Insect Damage to Trees is a Serious Issue

Many of us take trees and the benefits they provide humans for granted.  Trees offer food in the form of fruit, they shelter us from storms, they provide us with building materials and even help clean the air.  Trees are also home to all sorts of creatures including animals and insects.  Most of the time, all goes pretty well in the relationship between animals, insects and trees, but not always.  On some occasions, there are problems with insect damage to trees.  These issues can spell disaster for both trees and homeowners.  Certain insects and pests can damage trees in a variety of ways.  Let’s examine which insects and pests you need to guard against.

Moths Love Fir Trees

Nature is diverse, and it should come as no great surprise that the list of crawly critters that can harm trees is quite diverse.  The Douglas-fir tussock moth attacks Douglas-fir trees all across Western North America.  You can expect to find these moths attacking from British Columbia, through Washington and Oregon all the way down to New Mexico.  The larvae feed on trees and particularly favor beautiful Douglas-firs.

Beetles Stress Out Trees

Not to be outdone, the Douglas-fir beetle also does extensive damage to Douglas-fir trees; however, there is a difference.  Whereas the Douglas-fir tussock moth is a defoliator, the Douglas-fir beetle damages the wood of trees.  The Douglas-fir beetle is known to attack weakened, stressed or declining trees.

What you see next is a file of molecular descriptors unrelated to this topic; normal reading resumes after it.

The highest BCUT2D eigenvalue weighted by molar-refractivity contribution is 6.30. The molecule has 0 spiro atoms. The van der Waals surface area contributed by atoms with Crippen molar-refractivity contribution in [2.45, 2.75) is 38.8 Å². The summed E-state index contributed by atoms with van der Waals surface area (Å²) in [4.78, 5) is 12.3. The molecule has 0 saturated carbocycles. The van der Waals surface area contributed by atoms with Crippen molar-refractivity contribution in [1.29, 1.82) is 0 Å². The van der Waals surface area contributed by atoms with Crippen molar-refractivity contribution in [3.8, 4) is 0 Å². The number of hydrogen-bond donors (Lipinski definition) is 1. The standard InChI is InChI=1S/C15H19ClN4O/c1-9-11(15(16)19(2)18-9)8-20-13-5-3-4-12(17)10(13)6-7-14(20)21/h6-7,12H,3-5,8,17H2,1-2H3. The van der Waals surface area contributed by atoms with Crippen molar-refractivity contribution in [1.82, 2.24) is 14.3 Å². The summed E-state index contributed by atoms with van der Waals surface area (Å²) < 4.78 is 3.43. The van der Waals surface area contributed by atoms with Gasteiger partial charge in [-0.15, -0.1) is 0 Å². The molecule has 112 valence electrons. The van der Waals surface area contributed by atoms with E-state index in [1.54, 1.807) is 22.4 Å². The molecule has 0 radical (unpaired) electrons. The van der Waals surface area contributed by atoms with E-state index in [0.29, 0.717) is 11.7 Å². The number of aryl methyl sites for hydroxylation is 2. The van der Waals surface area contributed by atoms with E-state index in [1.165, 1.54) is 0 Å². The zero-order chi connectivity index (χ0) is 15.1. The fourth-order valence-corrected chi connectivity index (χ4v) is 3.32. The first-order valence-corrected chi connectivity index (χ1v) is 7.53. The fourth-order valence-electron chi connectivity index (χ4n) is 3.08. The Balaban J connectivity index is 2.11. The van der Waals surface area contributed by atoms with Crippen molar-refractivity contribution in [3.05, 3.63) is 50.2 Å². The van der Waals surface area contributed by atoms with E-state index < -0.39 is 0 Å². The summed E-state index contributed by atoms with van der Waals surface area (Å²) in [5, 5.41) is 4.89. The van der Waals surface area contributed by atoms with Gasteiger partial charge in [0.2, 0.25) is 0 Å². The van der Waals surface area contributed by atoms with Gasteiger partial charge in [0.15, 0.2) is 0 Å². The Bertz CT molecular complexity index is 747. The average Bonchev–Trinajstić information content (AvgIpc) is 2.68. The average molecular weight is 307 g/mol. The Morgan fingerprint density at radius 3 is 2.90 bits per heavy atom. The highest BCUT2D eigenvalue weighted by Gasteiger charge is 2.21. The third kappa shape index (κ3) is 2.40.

The Notorious East Coast Gypsy Moths

In the Eastern U.S., the name gypsy moth is very well known.  The gypsy moth may be beautiful to look at, but it is quite bad for trees.  They are powerful defoliators who are responsible for destroying millions of acres of trees across the country.

The gypsy moth is known for its ability to defoliate broad leaf as well as conifer trees.  Defoliation is an issue, as it reduces the vitality of trees.  Unfortunately, gypsy moths are very good at what they do.

 White Pine Weevils Enjoy a Varied Diet

Also found in the Eastern part of the United States, is the very busy pales weevil.  This industrious weevil attacks over 20 different kinds of trees and, as the name indicates, it is a serious pest for the white pine.  This diversity is, of course, great for the white pine weevil since it will inevitably have a lot of different meal options.  But this is bad news for trees.  Weevils often spell bad news for crops too, as they can damage everything from grain to cotton.

 Unexpected Pests that Can Harm Trees

Trees don’t just have to watch out for insects.  Even birds can get in on the action.  Birds have been known to damage maple and other trees.  Squirrels can damage trees and fruit trees and rodents can also cause serious damage.  Sadly, the natural world is pretty rough on trees in a variety of ways.  Animals, moths, weevils and beetles are just some of the pests that can damage the trees we all depend upon.

The good news is that you can make a difference for the trees on your own land or property.  By periodically examining your trees for problems or damage, you can help preserve them.  Another step is to have a pest control expert check your trees for any kind of damage or infestation.  Hopefully, you can address the insect damage to trees on your property before it’s too late.